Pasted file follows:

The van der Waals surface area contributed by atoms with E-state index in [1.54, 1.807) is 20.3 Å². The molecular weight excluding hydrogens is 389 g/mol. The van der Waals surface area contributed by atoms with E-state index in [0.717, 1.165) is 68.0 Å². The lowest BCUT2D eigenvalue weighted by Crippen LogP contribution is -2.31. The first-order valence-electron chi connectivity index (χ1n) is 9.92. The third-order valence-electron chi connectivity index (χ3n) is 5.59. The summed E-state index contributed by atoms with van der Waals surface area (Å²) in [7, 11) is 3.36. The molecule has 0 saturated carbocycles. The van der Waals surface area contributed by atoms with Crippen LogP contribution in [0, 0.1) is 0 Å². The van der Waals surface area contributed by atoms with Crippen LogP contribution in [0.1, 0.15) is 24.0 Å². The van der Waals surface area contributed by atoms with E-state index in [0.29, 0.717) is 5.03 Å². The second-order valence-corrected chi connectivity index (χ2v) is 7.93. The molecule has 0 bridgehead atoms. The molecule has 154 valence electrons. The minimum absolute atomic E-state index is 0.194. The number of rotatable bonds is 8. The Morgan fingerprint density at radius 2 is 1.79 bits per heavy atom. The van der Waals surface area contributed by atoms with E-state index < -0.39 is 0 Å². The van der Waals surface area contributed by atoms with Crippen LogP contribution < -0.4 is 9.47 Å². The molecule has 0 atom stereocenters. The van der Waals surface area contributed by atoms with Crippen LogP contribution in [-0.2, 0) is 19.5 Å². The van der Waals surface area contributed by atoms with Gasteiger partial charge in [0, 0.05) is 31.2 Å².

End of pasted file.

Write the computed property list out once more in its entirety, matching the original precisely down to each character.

The van der Waals surface area contributed by atoms with E-state index in [1.54, 1.807) is 20.3 Å². The molecular weight excluding hydrogens is 389 g/mol. The van der Waals surface area contributed by atoms with E-state index in [0.717, 1.165) is 68.0 Å². The lowest BCUT2D eigenvalue weighted by Crippen LogP contribution is -2.31. The first-order valence-electron chi connectivity index (χ1n) is 9.92. The third-order valence-electron chi connectivity index (χ3n) is 5.59. The summed E-state index contributed by atoms with van der Waals surface area (Å²) in [7, 11) is 3.36. The molecule has 0 saturated carbocycles. The van der Waals surface area contributed by atoms with Crippen LogP contribution in [0, 0.1) is 0 Å². The van der Waals surface area contributed by atoms with Crippen LogP contribution in [0.1, 0.15) is 24.0 Å². The van der Waals surface area contributed by atoms with E-state index in [0.29, 0.717) is 5.03 Å². The second-order valence-corrected chi connectivity index (χ2v) is 7.93. The molecule has 0 bridgehead atoms. The molecule has 154 valence electrons. The minimum absolute atomic E-state index is 0.194. The number of rotatable bonds is 8. The Morgan fingerprint density at radius 2 is 1.79 bits per heavy atom. The van der Waals surface area contributed by atoms with E-state index < -0.39 is 0 Å². The van der Waals surface area contributed by atoms with Crippen LogP contribution < -0.4 is 9.47 Å². The molecule has 0 atom stereocenters. The van der Waals surface area contributed by atoms with Crippen LogP contribution in [-0.2, 0) is 19.5 Å². The van der Waals surface area contributed by atoms with Gasteiger partial charge in [0, 0.05) is 31.2 Å².